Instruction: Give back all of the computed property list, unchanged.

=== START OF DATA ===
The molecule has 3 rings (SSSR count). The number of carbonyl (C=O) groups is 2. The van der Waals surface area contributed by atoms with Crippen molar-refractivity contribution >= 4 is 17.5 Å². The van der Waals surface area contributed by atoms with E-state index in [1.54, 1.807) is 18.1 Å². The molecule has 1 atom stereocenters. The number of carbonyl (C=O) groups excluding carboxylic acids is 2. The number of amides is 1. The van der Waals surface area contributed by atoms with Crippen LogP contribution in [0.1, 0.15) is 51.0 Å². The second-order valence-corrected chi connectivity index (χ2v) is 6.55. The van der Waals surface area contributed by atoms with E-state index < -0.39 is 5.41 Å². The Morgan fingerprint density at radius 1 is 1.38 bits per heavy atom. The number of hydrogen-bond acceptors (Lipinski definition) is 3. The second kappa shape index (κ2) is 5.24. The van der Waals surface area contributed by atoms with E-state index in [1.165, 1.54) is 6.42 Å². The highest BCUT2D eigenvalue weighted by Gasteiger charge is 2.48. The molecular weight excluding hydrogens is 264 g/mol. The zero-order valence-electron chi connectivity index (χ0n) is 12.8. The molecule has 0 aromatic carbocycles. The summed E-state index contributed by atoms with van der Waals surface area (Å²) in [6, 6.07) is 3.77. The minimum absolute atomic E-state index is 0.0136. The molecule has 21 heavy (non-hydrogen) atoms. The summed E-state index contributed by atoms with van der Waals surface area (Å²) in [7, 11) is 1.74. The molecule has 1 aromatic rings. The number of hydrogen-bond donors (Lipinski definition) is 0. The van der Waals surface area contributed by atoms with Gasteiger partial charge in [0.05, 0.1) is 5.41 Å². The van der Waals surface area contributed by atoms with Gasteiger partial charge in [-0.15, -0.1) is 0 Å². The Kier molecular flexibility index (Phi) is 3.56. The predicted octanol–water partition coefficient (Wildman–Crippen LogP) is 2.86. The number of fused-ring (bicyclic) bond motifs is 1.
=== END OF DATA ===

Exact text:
The molecule has 3 rings (SSSR count). The number of carbonyl (C=O) groups is 2. The van der Waals surface area contributed by atoms with Crippen molar-refractivity contribution >= 4 is 17.5 Å². The van der Waals surface area contributed by atoms with E-state index in [1.54, 1.807) is 18.1 Å². The molecule has 1 atom stereocenters. The number of carbonyl (C=O) groups excluding carboxylic acids is 2. The number of amides is 1. The van der Waals surface area contributed by atoms with Crippen LogP contribution in [0.1, 0.15) is 51.0 Å². The second-order valence-corrected chi connectivity index (χ2v) is 6.55. The van der Waals surface area contributed by atoms with E-state index < -0.39 is 5.41 Å². The Morgan fingerprint density at radius 1 is 1.38 bits per heavy atom. The number of hydrogen-bond acceptors (Lipinski definition) is 3. The second kappa shape index (κ2) is 5.24. The van der Waals surface area contributed by atoms with E-state index in [1.165, 1.54) is 6.42 Å². The highest BCUT2D eigenvalue weighted by Gasteiger charge is 2.48. The molecular weight excluding hydrogens is 264 g/mol. The zero-order valence-electron chi connectivity index (χ0n) is 12.8. The molecule has 0 aromatic carbocycles. The summed E-state index contributed by atoms with van der Waals surface area (Å²) in [6, 6.07) is 3.77. The minimum absolute atomic E-state index is 0.0136. The molecule has 21 heavy (non-hydrogen) atoms. The summed E-state index contributed by atoms with van der Waals surface area (Å²) in [7, 11) is 1.74. The molecule has 1 aromatic rings. The number of hydrogen-bond donors (Lipinski definition) is 0. The van der Waals surface area contributed by atoms with Gasteiger partial charge in [0.05, 0.1) is 5.41 Å². The van der Waals surface area contributed by atoms with Gasteiger partial charge in [-0.15, -0.1) is 0 Å². The Kier molecular flexibility index (Phi) is 3.56. The predicted octanol–water partition coefficient (Wildman–Crippen LogP) is 2.86. The number of fused-ring (bicyclic) bond motifs is 1.